I just read Virginia Lee Burton's classic, The Little House, to the kid for the first time, and it shocked me. Written in 1942, The Little House is a Caldecott Medal winner that probably every person born in the US has read (or has had read to them).
It tells the story of a stout little brick farmhouse which becomes overwhelmed and neglected as the great big city--New York, from the look of it--grows up around it. All ends well, though, when someone rescues the house from the shadows of its new skyscraper neighbors and carts it off to a new rural hilltop, one with a distant skyline view.
The city's takeover of the rural landscape is portrayed darkly, but it's also the inevitable march of Progress. Good old fashioned American Dream kind of stuff, tracing the country's technological evolution from horses and buggies to elevated trains. It might have been the story of The Little House on 74th and Third, but not much else.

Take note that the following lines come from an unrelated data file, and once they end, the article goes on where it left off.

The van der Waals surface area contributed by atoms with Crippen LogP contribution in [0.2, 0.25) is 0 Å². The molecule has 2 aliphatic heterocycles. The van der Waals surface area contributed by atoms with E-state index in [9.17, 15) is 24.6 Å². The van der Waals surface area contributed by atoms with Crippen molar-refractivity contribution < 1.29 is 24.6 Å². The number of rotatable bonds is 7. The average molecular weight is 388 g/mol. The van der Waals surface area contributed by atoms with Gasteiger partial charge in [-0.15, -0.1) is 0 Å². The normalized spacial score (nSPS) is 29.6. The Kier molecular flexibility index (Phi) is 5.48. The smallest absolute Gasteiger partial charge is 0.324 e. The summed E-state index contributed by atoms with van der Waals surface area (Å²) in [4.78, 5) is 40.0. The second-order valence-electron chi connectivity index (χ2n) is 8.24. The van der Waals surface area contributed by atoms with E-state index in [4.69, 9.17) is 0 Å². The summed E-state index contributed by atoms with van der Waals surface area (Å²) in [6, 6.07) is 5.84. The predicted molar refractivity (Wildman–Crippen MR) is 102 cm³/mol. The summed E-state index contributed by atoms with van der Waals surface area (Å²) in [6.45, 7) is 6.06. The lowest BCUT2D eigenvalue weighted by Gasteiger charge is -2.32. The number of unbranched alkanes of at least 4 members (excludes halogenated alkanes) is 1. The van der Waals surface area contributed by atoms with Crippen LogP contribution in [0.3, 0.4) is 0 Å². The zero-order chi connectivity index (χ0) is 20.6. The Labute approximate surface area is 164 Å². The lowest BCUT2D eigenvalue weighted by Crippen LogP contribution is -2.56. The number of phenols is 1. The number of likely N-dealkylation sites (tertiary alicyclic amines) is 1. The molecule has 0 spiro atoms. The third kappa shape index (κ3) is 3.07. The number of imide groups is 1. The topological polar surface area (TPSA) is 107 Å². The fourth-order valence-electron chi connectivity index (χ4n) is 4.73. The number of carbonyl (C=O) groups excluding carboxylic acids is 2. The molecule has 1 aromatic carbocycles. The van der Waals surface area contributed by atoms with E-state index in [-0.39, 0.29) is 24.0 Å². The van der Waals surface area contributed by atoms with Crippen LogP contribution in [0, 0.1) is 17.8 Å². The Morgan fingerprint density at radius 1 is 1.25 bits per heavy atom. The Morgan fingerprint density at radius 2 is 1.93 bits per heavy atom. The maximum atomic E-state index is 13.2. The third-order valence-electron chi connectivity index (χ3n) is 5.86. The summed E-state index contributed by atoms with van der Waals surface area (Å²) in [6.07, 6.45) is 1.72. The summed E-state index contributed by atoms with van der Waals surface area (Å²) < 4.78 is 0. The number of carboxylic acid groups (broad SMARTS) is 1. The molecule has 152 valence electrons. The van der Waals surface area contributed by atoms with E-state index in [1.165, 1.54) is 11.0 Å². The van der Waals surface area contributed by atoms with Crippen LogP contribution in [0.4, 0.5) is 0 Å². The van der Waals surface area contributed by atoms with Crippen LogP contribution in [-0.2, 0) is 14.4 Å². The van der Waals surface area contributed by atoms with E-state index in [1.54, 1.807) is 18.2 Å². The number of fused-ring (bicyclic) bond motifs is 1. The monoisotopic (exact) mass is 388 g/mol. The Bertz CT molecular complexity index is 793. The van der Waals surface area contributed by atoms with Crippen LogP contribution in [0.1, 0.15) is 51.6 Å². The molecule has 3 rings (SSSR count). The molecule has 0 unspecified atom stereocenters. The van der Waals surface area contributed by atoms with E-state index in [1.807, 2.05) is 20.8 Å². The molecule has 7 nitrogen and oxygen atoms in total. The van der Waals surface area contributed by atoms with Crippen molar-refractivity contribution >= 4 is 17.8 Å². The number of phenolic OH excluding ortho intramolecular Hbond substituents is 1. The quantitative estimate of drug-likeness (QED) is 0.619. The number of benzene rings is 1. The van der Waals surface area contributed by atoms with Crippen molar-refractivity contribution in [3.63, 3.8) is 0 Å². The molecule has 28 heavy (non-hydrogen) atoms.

Was 1942 too early for Burton to recognize that the Little House wouldn't be swamped by city sprawl, but by the suburbs? The Little House is blissfully free of highways and strip malls and tract homes. It didn't survive as the last old house on an 8-lane commercial by-pass, with a neon sign offering Psychic Readings from a tacked on storefront window.
Am I just being a paranoid, P.C., anti-suburban snob? [Wait, don't answer that.] But even the Amazon reviewer says, "Young readers are more likely to be drawn in by the whimsical, detailed drawings and the happy ending than by anything Burton might have been implying about the troubling effects of urbanization."
Somehow when a book's a "classic," people can remain oblivious to its "real" story for a long time. To people sensitive to architecture, urban planning, land use, or historical preservation, The Little House reads like Little Black Sambo.